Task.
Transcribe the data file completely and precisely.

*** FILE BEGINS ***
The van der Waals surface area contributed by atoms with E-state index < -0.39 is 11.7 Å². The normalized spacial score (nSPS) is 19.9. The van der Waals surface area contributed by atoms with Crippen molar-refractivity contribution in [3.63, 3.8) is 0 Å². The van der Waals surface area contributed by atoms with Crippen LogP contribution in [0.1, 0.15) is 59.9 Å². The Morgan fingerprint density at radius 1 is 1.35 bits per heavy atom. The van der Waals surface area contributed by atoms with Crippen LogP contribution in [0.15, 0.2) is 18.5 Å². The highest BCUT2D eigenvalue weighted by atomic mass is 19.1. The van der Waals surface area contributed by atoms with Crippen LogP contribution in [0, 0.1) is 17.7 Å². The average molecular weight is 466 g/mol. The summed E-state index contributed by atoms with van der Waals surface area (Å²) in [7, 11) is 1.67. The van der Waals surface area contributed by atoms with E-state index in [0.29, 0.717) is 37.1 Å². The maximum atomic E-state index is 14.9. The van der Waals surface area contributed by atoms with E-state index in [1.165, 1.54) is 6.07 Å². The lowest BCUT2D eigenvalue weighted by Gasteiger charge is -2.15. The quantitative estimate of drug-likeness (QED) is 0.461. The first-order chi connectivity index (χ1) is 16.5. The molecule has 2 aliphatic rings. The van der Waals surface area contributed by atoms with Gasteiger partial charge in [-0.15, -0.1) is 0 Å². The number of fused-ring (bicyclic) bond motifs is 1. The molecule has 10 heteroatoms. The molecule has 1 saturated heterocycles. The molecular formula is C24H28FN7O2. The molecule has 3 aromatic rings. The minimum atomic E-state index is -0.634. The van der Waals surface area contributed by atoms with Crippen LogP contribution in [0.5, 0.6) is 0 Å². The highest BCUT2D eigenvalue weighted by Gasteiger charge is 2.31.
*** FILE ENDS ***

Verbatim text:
The van der Waals surface area contributed by atoms with E-state index < -0.39 is 11.7 Å². The normalized spacial score (nSPS) is 19.9. The van der Waals surface area contributed by atoms with Crippen molar-refractivity contribution in [3.63, 3.8) is 0 Å². The van der Waals surface area contributed by atoms with Crippen LogP contribution in [0.1, 0.15) is 59.9 Å². The Morgan fingerprint density at radius 1 is 1.35 bits per heavy atom. The van der Waals surface area contributed by atoms with Crippen LogP contribution in [0.15, 0.2) is 18.5 Å². The highest BCUT2D eigenvalue weighted by atomic mass is 19.1. The van der Waals surface area contributed by atoms with Crippen LogP contribution in [0, 0.1) is 17.7 Å². The average molecular weight is 466 g/mol. The summed E-state index contributed by atoms with van der Waals surface area (Å²) in [7, 11) is 1.67. The van der Waals surface area contributed by atoms with E-state index in [0.29, 0.717) is 37.1 Å². The maximum atomic E-state index is 14.9. The van der Waals surface area contributed by atoms with E-state index in [1.165, 1.54) is 6.07 Å². The lowest BCUT2D eigenvalue weighted by Gasteiger charge is -2.15. The quantitative estimate of drug-likeness (QED) is 0.461. The first-order chi connectivity index (χ1) is 16.5. The molecule has 2 aliphatic rings. The van der Waals surface area contributed by atoms with Gasteiger partial charge in [-0.15, -0.1) is 0 Å². The number of fused-ring (bicyclic) bond motifs is 1. The molecule has 10 heteroatoms. The molecule has 1 saturated heterocycles. The molecular formula is C24H28FN7O2. The molecule has 3 aromatic rings. The minimum atomic E-state index is -0.634. The van der Waals surface area contributed by atoms with Crippen LogP contribution in [0.5, 0.6) is 0 Å². The highest BCUT2D eigenvalue weighted by Gasteiger charge is 2.31.